The Department of Defense's $1 trillion-plus plan to build and deliver multiple versions of the Joint Strike Force (JSF) aircraft to multiple customers is behind schedule, over budget, and upside down, according to a report from the Government Accounting Office (PDF).
Upside down because the military is accelerating procurement of operational aircraft before it has even taken delivery of test units, according to the non-partisan GAO.
"Procuring large numbers of production jets while still working to deliver test jets and mature manufacturing processes does not seem prudent," the report states.
The JSF program, personified by the F-35 Lighting II, is a joint international venture led by the United States and the United Kingdom. The report calls this the DOD's most complex and ambitious aircraft acquisition and the linchpin of the military's plan to modernize its tactical air forces.
Chronic manufacturing inefficiencies, parts problems, design changes, and a steep learning curve have slowed delivery of test aircraft, according to the watchdog agency, even as DOD wants to ramp up production of line aircraft. Speeding up the delivery of 169 aircraft by 2015 will require billions in additional funding, "magnifying the financial risk to the government" and adding years to the development schedule, according to the GAO.
Contractors say they'll have the problems fixed and all the test aircraft delivered by next year. But by that time, the DOD plans to have already purchased 62 operational aircraft, according to the report. As currently configured, the DOD is at liberty to spend $57 billion on 360 aircraft, even before it completes flight testing. The contractor has extended the manufacturing schedule three times.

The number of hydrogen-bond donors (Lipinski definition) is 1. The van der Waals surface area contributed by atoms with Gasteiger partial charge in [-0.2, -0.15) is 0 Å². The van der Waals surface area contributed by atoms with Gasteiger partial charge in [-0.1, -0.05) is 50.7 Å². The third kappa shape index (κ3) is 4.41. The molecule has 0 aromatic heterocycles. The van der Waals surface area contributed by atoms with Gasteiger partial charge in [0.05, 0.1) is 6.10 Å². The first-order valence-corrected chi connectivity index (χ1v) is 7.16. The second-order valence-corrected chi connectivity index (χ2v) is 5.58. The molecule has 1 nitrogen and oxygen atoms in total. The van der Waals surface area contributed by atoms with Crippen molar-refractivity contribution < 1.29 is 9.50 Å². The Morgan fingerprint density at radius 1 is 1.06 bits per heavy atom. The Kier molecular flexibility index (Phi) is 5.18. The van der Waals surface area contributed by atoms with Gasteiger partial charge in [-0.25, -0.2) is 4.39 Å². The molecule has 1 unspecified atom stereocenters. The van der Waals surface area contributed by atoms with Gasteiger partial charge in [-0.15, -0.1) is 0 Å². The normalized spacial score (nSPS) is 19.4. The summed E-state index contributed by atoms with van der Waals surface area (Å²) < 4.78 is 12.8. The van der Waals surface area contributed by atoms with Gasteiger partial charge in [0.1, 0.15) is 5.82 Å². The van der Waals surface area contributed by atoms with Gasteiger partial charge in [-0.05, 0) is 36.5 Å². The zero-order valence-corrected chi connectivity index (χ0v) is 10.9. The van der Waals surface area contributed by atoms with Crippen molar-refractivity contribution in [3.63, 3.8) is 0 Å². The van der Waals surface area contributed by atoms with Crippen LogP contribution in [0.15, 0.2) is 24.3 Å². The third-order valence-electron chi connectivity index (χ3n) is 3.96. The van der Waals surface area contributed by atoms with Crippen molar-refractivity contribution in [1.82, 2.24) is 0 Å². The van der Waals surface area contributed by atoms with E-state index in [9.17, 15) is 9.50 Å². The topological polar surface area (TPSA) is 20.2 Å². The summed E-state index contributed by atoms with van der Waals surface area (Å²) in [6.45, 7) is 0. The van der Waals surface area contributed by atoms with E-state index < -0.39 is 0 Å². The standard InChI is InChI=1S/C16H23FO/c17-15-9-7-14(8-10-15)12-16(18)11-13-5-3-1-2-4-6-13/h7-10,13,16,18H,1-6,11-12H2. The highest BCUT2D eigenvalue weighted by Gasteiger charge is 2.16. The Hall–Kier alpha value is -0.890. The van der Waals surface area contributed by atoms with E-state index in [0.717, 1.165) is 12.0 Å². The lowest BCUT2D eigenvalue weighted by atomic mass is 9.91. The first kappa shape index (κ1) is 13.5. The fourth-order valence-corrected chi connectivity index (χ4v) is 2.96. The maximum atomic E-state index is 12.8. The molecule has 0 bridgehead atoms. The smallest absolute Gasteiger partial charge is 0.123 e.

In 2007, the DOD decided to cut back on test aircraft and flight tests and rely instead on "state-of-the-art simulation labs, a flying test bed, and desk studies to verify nearly 83 percent of JSF capabilities." Ground testing to this extent is not a proven substitute for actual test flights, the report warns.
The single-seat, single-engine multi-role strike fighter has something for everyone. It does stealth, air-to-air, close air support, tactical bombing, and air defense missions. It can take off and land on conventional runways, do short takeoff and vertical-landing, or land on a carrier. The project features a mixed bag of contractors as well, with Lockheed Martin, Northrop Grumman, and BAE Systems leading an international team of suppliers and manufacturers.